Philip Charles Hardwick:
English architect , (1822-1892),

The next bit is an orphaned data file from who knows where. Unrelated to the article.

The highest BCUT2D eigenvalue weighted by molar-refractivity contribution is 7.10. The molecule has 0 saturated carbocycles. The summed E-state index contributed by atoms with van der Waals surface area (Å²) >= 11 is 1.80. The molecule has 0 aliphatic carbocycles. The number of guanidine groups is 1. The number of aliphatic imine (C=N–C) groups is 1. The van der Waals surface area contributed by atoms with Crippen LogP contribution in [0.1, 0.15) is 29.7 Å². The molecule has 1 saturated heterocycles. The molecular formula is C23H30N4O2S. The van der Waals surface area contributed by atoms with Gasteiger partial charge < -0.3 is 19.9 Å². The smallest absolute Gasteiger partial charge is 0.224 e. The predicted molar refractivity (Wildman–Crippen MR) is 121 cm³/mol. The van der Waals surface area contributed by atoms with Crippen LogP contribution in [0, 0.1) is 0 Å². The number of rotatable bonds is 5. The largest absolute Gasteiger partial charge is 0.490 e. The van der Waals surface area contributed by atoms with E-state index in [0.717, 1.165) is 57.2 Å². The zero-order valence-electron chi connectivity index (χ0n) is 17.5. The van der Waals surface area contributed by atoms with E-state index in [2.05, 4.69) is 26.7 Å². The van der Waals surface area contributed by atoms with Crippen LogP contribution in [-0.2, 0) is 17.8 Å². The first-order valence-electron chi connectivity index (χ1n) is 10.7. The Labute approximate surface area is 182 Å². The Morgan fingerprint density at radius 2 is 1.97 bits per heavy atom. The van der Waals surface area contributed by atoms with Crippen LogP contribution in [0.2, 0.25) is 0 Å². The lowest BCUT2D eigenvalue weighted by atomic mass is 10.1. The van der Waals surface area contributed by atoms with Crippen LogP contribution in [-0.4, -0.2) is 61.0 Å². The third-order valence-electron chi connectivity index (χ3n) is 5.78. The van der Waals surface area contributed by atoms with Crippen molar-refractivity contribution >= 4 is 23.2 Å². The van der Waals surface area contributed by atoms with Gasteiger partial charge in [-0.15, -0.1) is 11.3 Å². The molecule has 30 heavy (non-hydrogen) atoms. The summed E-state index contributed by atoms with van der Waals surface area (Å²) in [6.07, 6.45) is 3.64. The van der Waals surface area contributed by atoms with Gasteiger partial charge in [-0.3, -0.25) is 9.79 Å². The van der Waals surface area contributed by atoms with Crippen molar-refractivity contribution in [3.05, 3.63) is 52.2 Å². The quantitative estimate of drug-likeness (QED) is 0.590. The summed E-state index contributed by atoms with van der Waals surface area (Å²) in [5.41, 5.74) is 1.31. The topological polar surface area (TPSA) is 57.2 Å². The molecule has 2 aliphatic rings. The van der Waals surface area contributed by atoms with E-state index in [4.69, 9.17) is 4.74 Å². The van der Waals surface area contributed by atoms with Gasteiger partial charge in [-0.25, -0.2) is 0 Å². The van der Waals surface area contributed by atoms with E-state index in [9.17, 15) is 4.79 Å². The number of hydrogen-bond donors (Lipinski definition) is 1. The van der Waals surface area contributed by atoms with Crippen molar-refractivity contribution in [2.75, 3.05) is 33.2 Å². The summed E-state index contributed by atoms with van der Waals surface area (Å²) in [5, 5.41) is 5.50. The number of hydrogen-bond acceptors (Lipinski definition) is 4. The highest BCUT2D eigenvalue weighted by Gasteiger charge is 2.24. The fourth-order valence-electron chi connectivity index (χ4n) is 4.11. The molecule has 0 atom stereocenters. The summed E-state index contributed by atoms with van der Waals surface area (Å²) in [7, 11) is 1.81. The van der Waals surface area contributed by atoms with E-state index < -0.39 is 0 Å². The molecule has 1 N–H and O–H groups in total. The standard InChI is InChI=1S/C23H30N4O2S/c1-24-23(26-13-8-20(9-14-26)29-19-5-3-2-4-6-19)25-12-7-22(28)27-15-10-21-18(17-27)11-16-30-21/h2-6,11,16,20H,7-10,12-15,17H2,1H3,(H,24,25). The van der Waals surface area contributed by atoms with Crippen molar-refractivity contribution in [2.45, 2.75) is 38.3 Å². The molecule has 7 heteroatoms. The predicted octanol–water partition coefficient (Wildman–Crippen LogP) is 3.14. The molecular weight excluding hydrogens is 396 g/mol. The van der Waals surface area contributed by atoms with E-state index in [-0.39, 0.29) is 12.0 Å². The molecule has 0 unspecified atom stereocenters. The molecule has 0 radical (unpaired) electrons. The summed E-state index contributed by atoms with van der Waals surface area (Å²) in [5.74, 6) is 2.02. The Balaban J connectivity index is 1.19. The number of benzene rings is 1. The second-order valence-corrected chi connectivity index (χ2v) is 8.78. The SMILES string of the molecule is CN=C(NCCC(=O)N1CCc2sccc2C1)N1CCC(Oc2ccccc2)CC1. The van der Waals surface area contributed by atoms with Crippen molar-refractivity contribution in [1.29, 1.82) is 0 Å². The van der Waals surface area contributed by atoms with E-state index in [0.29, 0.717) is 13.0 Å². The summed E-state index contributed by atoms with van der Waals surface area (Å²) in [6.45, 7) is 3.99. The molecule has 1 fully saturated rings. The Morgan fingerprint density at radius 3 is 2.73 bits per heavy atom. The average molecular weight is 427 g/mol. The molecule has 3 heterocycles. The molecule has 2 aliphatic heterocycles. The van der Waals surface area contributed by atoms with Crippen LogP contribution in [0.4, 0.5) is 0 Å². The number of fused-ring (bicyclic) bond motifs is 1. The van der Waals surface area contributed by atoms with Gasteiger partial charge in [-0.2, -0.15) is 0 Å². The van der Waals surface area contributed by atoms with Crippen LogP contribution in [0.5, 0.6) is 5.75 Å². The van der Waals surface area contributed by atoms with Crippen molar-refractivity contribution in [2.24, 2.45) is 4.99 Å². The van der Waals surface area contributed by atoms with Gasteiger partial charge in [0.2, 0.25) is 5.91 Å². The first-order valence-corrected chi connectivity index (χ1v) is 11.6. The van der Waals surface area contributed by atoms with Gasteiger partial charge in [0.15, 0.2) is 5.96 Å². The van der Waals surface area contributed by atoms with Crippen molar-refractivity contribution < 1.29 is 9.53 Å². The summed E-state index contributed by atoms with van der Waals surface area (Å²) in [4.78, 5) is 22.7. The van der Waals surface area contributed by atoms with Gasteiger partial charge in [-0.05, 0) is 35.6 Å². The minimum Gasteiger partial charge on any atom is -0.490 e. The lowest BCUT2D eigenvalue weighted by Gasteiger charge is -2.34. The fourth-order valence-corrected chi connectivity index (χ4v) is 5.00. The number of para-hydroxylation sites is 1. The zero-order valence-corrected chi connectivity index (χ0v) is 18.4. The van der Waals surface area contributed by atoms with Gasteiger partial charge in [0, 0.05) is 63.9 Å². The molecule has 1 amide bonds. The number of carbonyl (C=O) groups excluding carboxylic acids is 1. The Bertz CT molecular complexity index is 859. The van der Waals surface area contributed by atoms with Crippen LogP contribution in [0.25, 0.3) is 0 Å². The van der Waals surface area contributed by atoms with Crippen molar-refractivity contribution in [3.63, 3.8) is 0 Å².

was a notable English architect of the 19th century who was once described as "a careful and industrious student of mediaeval art". He was born in Westminster and was the son of the architect Philip Hardwick (1792-1870), grandson of Thomas Hardwick (junior) (1752-1825) and great grandson of Thomas Hardwick Senior (1725-1825); the Hardwicks' architectural work spanned over 100 years, making them one of the most successful architectural families in British history. Hardwick's mother was also from an eminent architectural family: the Shaws. His maternal grandfather was John Shaw Senior (1776-1832) and his uncle was John Shaw Jr (1803-1870) - both architects known for their work at Christ's Hospital and at Ramsgate harbour. Philip Charles trained under his father and also in Edward Blore's office during which time he visited Belgium and Germany. Hardwick exhibited regularly at the Royal Academy between 1848 and 1854. Like his father, Philip Charles was employed in the 'Square Mile' of the City of London, where he became the leading architect of grandiose banking offices, mainly in an Italianate manner, setting the pattern for suburban and provincial designs for almost three decades. He designed five City banks, including Drummond's in Trafalgar Square (1879-81), and was architect to the Bank of England from 1855 to 1883. However, he was more employed outside London, designing branch offices at Hull (1856) and Leeds (1862-65). His best known work was the Great Hall of London's Euston railway station (opened on 27 May 1849). The Great Hall was demolished in 1962 to make way for construction of the current Euston Station building. Philip Charles was the last Hardwick Surveyor to St Bartholomew's Hospital in London and was a major benefactor of the hospital.